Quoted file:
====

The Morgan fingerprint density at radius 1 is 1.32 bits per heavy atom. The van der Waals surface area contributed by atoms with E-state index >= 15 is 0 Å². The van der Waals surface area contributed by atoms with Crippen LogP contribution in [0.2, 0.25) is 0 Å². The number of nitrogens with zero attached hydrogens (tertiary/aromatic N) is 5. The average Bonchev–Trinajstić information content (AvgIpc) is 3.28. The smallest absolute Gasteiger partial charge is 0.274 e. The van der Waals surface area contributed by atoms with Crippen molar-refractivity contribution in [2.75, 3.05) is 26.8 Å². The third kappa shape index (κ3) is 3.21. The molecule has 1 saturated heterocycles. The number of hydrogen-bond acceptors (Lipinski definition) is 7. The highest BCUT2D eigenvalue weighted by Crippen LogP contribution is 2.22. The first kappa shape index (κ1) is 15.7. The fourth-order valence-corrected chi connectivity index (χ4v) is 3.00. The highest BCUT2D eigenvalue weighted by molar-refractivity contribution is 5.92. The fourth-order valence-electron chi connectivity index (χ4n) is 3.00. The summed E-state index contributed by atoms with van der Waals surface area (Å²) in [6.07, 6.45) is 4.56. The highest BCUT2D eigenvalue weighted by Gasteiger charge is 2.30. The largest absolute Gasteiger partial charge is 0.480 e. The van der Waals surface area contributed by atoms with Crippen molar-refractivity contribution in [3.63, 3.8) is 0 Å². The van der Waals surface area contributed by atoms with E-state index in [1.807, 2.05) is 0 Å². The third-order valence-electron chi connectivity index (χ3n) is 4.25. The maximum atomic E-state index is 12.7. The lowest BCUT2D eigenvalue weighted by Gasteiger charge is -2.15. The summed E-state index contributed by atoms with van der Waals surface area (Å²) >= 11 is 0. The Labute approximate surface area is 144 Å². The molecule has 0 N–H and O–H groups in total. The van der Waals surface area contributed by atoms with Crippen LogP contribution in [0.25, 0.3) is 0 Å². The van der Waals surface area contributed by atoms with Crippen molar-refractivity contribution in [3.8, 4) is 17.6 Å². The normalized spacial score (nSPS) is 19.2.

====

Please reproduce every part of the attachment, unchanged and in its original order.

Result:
The Morgan fingerprint density at radius 1 is 1.32 bits per heavy atom. The van der Waals surface area contributed by atoms with E-state index >= 15 is 0 Å². The van der Waals surface area contributed by atoms with Crippen LogP contribution in [0.2, 0.25) is 0 Å². The number of nitrogens with zero attached hydrogens (tertiary/aromatic N) is 5. The average Bonchev–Trinajstić information content (AvgIpc) is 3.28. The smallest absolute Gasteiger partial charge is 0.274 e. The van der Waals surface area contributed by atoms with Crippen molar-refractivity contribution in [2.75, 3.05) is 26.8 Å². The third kappa shape index (κ3) is 3.21. The molecule has 1 saturated heterocycles. The number of hydrogen-bond acceptors (Lipinski definition) is 7. The highest BCUT2D eigenvalue weighted by Crippen LogP contribution is 2.22. The first kappa shape index (κ1) is 15.7. The fourth-order valence-corrected chi connectivity index (χ4v) is 3.00. The highest BCUT2D eigenvalue weighted by molar-refractivity contribution is 5.92. The fourth-order valence-electron chi connectivity index (χ4n) is 3.00. The summed E-state index contributed by atoms with van der Waals surface area (Å²) in [6.07, 6.45) is 4.56. The highest BCUT2D eigenvalue weighted by Gasteiger charge is 2.30. The largest absolute Gasteiger partial charge is 0.480 e. The van der Waals surface area contributed by atoms with Crippen molar-refractivity contribution in [3.63, 3.8) is 0 Å². The van der Waals surface area contributed by atoms with E-state index in [1.807, 2.05) is 0 Å². The third-order valence-electron chi connectivity index (χ3n) is 4.25. The maximum atomic E-state index is 12.7. The lowest BCUT2D eigenvalue weighted by Gasteiger charge is -2.15. The summed E-state index contributed by atoms with van der Waals surface area (Å²) >= 11 is 0. The Labute approximate surface area is 144 Å². The molecule has 0 N–H and O–H groups in total. The van der Waals surface area contributed by atoms with Crippen LogP contribution in [0.25, 0.3) is 0 Å². The van der Waals surface area contributed by atoms with Crippen molar-refractivity contribution in [3.8, 4) is 17.6 Å². The normalized spacial score (nSPS) is 19.2.